Tuesday, May 28, 2013
Pioneer Days in Ash Fork, Arizona
I love living in a small town. Once a year I don my 1890's garb and saunter through the streets, making my way with other, similarly clad characters, to the local museum. There awaits a feast of homemade chili and pies along with local entertainment.
Many small towns in the west celebrate a special day centered on their town's history. In Ash Fork, Arizona, it is known as "Pioneer Days". Established in 1882 as a siding of the Atlantic and Pacific Railroad (now Santa Fe Railroad), Ash Fork reserves the first Saturday in May to celebrate its ranching, quarrying and railroading history. There is also a good deal of Route 66 memorabilia involved, as the longest remaining stretch of the Mother Road runs right through town to Seligman, Arizona, 30 miles to the west. My son and I love to pick out scenes from the movie "Cars", pinpointing them on our drives from our house to Kingman, Arizona or Albuquerque, New Mexico.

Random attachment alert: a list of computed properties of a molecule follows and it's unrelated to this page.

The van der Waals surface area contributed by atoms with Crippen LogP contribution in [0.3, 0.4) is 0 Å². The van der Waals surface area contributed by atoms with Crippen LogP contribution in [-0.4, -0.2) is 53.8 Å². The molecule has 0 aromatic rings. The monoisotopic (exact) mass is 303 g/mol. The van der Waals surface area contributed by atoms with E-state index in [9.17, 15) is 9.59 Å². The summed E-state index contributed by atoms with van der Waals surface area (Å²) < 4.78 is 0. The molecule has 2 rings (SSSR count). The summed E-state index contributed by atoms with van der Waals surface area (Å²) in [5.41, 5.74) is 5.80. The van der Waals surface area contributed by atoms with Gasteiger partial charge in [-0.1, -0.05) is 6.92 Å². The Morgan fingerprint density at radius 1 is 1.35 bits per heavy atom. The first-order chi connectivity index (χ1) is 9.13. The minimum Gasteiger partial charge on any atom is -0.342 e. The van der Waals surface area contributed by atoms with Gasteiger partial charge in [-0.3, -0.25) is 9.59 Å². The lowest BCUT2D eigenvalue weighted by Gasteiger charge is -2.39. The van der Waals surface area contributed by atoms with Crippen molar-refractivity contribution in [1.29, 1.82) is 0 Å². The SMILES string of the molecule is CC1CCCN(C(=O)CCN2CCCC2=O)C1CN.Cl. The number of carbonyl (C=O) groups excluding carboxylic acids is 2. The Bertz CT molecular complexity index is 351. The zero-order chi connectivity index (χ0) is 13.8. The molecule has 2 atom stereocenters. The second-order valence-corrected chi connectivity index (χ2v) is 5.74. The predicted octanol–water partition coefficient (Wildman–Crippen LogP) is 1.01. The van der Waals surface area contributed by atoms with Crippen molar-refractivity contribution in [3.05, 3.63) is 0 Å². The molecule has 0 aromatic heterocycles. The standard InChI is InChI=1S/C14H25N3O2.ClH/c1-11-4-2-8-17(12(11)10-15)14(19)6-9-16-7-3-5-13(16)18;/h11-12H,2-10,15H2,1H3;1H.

Since suffering the loss of the main line of the Santa Fe Railroad, which was moved north of town in 1960, and the bypass of Route 66 by Interstate 40 in the late 1970's, Ash Fork has remained a small, quiet community, claiming the distinction of being the "Flagstone Capitol of the World".
Stories abound of the town's better days, when bars and businesses lined the streets, underground tunnels ran between city offices and houses of ill repute, and moonshine was quietly exchanged for cash through basement windows. Ranchers once drove cattle through these same streets, to be loaded onto railroad cars for wealthy appetites in California and in the east.
Now the wind blows without mercy. Cattle graze on sparse grasses and seek shade under juniper trees. Preppers and homesteaders buy up one-time ranch lands and put up solar panels to power their trailers and pursue their self sufficient lives. And an outlaw or two still has a hideout back in the hills where the GPS doesn't reach.